U.S. Forest Facts on Forestland

Forestry Land Trend Data in the United States

The Forest Inventory and Analysis (FIA) Program of  the U.S. Forest Service  collects forest facts needed to assess America's forests. FIA coordinates the only continuous national forest census. This particular collection of forest data started in 1950 and is used to project how forests are likely to appear in 10 to 50 years. This forest data also provides a facinating view of our forests from a historical perspective.

1
Forest Fact: U.S. Forest Area Stablized

United States Forest Area Since 1760. USFS/FIA

Since 1900, forest area in the U.S. has remained statistically within 745 million acres +/-5% with the lowest point in 1920 of
735 million acres. U.S. forest area in 2000 was about 749 million acres.

Source: National Report on Forest Resources

2
Forest Fact: Forest Area By U.S. Region

Regional forest trends in the 48 States, 1760-2000. USFS/FIA

Original forests in what is now the U.S. totaled about 1.05 billion acres (including what is now the State of AK and HI). Clearing of forest land in the East between 1850 and 1900 averaged 13 square miles every day for 50 years; the most prolific period of forest clearing in U.S. history. This coincides with one of the most prolific periods of U.S. immigration. Currently, forests cover about 749 million acres of the U.S. or about 33 percent of all land.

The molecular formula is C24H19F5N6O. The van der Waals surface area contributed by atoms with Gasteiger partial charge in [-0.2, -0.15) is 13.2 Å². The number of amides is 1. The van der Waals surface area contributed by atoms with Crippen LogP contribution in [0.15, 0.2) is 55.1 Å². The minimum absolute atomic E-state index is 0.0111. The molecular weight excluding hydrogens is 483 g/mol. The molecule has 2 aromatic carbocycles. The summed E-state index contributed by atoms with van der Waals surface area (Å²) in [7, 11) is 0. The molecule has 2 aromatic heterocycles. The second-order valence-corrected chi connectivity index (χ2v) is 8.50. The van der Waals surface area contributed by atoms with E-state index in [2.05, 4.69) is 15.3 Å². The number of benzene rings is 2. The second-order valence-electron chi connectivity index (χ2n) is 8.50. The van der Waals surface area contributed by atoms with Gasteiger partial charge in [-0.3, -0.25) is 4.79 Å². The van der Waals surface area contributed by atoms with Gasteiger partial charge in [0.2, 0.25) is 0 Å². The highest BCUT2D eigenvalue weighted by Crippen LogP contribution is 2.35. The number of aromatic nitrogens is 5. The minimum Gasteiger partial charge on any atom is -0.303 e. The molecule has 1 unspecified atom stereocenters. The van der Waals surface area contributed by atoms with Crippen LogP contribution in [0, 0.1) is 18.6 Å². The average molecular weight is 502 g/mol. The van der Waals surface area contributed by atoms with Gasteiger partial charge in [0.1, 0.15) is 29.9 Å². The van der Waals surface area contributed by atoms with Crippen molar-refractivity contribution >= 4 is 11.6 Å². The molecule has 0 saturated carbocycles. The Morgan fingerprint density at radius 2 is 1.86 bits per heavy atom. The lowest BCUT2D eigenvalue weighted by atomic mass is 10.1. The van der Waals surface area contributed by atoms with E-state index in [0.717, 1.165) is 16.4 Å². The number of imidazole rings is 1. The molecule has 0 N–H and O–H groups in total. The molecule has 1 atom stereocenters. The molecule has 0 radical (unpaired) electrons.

Source: National Report on Forest Resources

3
Forest Fact: U.S. Forest Ownership Acres Stable

Area of productive unreserved forest by major owner group, 1953-2002. USFS/FIA

The acreage of all private and public forests have remained the same over the last half century.  The area of productive unreserved forest and (timberland) has remained stable for the last 50 years. The reserved (timberlands where cutting is not allowed) are actually increasing.

Source: National Report on Forest Resources

4
Forest Fact: Forest Trees in U.S Getting Larger

Numbers of live trees by diameter, 1977 and 2002. USFS/FIA

As forests mature the average number of small trees tends to decline due to natural competition and the number of large trees increases. This pattern is evident in the U.S. over the past 25 years., although it may vary by region and historic conditions such as harvesting and catastrophic events such as fire. There are currently nearly 300 billion trees at least 1-inch in diameter in the U.S.

Source: National Report on Forest Resources

5
Forest Fact: Forest Trees in U.S Growing in Volume

Growing stock growth, removals, and mortality, 1953-2002. USFS/FIA

Tree volumes since 1950 have increased and most importantly not dropped. The U.S. now grows more wood, in the form of  living trees, than in the last 60 years. Total volume of net growth has slowed in recent years but still ahead of tree volume being cut. Removals have also stabilized but imports are on the rise. While total tree death, called mortality, is up, the rate of mortality as percent of live volume is stable.

Source: National Report on Forest Resources

6
Forest Fact: Private U.S. Tree Owners Supply the World

Growing stock harvest by major owner, region and year. USFS/FIA

As public policy has shifted, tree cutting (removals) has moved dramatically from public land in the West to private land in the East in the last 15 years. This commercial forest, America's tree farm, is the major supplier of wood in the United States. Most of these tree farms are located in the east and continue to increase both growth and resulting product.